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China’s Efforts to Lead in High Performance Computing

China has been conducting research and development (R&D) in high performance computing (HPC) since the early 1980s, but was a laggard until the beginning of the 2000s. Since then, China’s HPC community has made a concerted effort not only to catch up with the United States, Japan, and other leading countries, but also to become a technological front-runner.

The dual-use nature of HPC technology makes understanding China’s plans, activities, and prospects a priority in the study of global technological leadership and national security, with far-reaching implications for the United States as it seeks to remain a technological leader in this critical capacity

In collaboration with the Computation Division of Lawrence Livermore National Laboratory, IGCC conducted a three-year project to examine China’s efforts to become a leader in HPC. The project convened experts from both countries to discuss technological progress, policies, and innovation ecosystems for HPC in order to assess the implications for both national security and global technological leadership.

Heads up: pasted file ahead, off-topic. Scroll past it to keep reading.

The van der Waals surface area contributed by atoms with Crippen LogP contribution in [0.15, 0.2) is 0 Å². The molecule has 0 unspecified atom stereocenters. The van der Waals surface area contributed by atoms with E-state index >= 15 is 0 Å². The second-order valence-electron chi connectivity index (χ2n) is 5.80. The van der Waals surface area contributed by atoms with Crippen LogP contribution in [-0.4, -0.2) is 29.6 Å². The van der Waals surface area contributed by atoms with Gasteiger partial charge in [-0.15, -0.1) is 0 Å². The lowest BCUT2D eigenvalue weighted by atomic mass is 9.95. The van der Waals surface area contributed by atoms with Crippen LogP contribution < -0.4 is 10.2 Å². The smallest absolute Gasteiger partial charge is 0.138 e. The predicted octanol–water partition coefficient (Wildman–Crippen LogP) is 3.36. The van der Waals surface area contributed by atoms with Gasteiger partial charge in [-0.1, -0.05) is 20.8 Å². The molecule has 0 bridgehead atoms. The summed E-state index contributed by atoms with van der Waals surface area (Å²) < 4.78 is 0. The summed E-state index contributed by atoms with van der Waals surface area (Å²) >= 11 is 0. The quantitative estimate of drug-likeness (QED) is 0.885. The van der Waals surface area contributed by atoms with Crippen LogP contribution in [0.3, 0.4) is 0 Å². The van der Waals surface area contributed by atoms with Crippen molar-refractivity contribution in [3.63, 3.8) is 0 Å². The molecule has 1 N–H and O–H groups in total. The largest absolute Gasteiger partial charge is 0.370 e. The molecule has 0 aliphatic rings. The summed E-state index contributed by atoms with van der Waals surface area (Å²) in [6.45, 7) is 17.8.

Workshop on the Latest Developments in the Chinese and US High Performance Computing Sectors
May 11, 2015
La Jolla, California

Agenda [pdf]

Assessing China's Efforts in High Performance Computing and What It Means for the United States
February 10, 2015
Washington, DC

Comparing High Performance Computing in the United States and China
April 29–30, 2014
La Jolla, California
Agenda [pdf]
Participants [pdf]
The State of High Performance Computing in China: Political, Econonmic, Strategic, and Innovation Perspectives
January 8, 2014
Lawrence Livermore National Laboratory

Agenda [pdf]


Jordan Wilson, Supercomputing and Energy in China: How Investment in HPC Affects Oil Security, SITC News Analysis, January 2014.

Brian Tsay, The Tianhe-2 Supercomputer: Less than Meets the Eye?, SITC News Analysis, July 2013.